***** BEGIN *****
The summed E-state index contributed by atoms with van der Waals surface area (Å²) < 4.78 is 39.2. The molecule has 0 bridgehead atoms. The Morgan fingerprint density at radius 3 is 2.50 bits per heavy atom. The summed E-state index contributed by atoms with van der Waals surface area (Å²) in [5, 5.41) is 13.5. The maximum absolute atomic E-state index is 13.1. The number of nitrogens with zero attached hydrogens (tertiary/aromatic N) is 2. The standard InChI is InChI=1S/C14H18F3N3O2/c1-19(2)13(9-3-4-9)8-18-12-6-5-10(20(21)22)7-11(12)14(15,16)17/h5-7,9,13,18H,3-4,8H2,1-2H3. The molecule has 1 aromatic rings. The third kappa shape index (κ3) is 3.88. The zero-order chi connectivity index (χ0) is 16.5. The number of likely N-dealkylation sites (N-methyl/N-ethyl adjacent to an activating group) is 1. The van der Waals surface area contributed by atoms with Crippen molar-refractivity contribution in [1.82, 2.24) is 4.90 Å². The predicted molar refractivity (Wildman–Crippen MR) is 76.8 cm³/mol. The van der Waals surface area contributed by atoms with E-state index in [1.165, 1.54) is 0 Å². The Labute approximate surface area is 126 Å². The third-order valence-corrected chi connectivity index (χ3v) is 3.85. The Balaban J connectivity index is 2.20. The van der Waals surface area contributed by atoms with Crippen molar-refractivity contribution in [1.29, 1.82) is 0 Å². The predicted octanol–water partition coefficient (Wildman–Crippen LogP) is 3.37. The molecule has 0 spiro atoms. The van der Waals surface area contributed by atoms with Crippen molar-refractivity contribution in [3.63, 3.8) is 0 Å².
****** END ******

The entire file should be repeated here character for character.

The summed E-state index contributed by atoms with van der Waals surface area (Å²) < 4.78 is 39.2. The molecule has 0 bridgehead atoms. The Morgan fingerprint density at radius 3 is 2.50 bits per heavy atom. The summed E-state index contributed by atoms with van der Waals surface area (Å²) in [5, 5.41) is 13.5. The maximum absolute atomic E-state index is 13.1. The number of nitrogens with zero attached hydrogens (tertiary/aromatic N) is 2. The standard InChI is InChI=1S/C14H18F3N3O2/c1-19(2)13(9-3-4-9)8-18-12-6-5-10(20(21)22)7-11(12)14(15,16)17/h5-7,9,13,18H,3-4,8H2,1-2H3. The molecule has 1 aromatic rings. The third kappa shape index (κ3) is 3.88. The zero-order chi connectivity index (χ0) is 16.5. The number of likely N-dealkylation sites (N-methyl/N-ethyl adjacent to an activating group) is 1. The van der Waals surface area contributed by atoms with Crippen molar-refractivity contribution in [1.82, 2.24) is 4.90 Å². The predicted molar refractivity (Wildman–Crippen MR) is 76.8 cm³/mol. The van der Waals surface area contributed by atoms with E-state index in [1.165, 1.54) is 0 Å². The Labute approximate surface area is 126 Å². The third-order valence-corrected chi connectivity index (χ3v) is 3.85. The Balaban J connectivity index is 2.20. The van der Waals surface area contributed by atoms with Crippen molar-refractivity contribution in [1.29, 1.82) is 0 Å². The predicted octanol–water partition coefficient (Wildman–Crippen LogP) is 3.37. The molecule has 0 spiro atoms. The van der Waals surface area contributed by atoms with Crippen molar-refractivity contribution in [3.63, 3.8) is 0 Å².